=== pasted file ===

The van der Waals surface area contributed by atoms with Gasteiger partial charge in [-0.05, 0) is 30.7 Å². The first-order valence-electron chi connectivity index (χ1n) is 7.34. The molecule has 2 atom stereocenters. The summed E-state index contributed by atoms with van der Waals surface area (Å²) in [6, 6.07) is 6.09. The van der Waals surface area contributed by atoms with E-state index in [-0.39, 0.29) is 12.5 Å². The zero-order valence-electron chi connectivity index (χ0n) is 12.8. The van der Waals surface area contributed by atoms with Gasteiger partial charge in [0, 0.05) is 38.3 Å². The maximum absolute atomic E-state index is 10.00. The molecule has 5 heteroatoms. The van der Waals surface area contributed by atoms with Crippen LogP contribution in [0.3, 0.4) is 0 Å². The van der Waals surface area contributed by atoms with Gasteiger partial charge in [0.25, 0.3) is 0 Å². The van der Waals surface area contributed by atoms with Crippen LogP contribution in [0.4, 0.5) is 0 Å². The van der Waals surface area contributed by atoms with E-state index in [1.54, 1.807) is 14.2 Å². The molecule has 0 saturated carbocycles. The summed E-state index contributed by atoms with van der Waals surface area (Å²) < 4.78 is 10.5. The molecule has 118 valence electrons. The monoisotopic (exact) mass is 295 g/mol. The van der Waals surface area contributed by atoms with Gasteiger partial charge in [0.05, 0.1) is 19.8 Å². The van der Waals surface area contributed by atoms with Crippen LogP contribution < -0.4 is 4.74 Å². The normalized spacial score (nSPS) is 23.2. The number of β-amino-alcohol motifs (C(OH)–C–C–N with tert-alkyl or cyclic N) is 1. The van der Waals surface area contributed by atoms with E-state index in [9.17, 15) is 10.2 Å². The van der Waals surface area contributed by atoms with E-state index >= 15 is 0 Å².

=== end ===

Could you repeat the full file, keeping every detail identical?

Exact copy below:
The van der Waals surface area contributed by atoms with Gasteiger partial charge in [-0.05, 0) is 30.7 Å². The first-order valence-electron chi connectivity index (χ1n) is 7.34. The molecule has 2 atom stereocenters. The summed E-state index contributed by atoms with van der Waals surface area (Å²) in [6, 6.07) is 6.09. The van der Waals surface area contributed by atoms with E-state index in [-0.39, 0.29) is 12.5 Å². The zero-order valence-electron chi connectivity index (χ0n) is 12.8. The van der Waals surface area contributed by atoms with Gasteiger partial charge in [0, 0.05) is 38.3 Å². The maximum absolute atomic E-state index is 10.00. The molecule has 5 heteroatoms. The van der Waals surface area contributed by atoms with Crippen LogP contribution in [0.3, 0.4) is 0 Å². The van der Waals surface area contributed by atoms with Gasteiger partial charge in [0.25, 0.3) is 0 Å². The van der Waals surface area contributed by atoms with Crippen LogP contribution in [0.4, 0.5) is 0 Å². The van der Waals surface area contributed by atoms with E-state index in [1.54, 1.807) is 14.2 Å². The molecule has 0 saturated carbocycles. The summed E-state index contributed by atoms with van der Waals surface area (Å²) < 4.78 is 10.5. The molecule has 118 valence electrons. The monoisotopic (exact) mass is 295 g/mol. The van der Waals surface area contributed by atoms with Gasteiger partial charge in [0.05, 0.1) is 19.8 Å². The van der Waals surface area contributed by atoms with Crippen LogP contribution < -0.4 is 4.74 Å². The normalized spacial score (nSPS) is 23.2. The number of β-amino-alcohol motifs (C(OH)–C–C–N with tert-alkyl or cyclic N) is 1. The van der Waals surface area contributed by atoms with E-state index in [9.17, 15) is 10.2 Å². The van der Waals surface area contributed by atoms with E-state index >= 15 is 0 Å².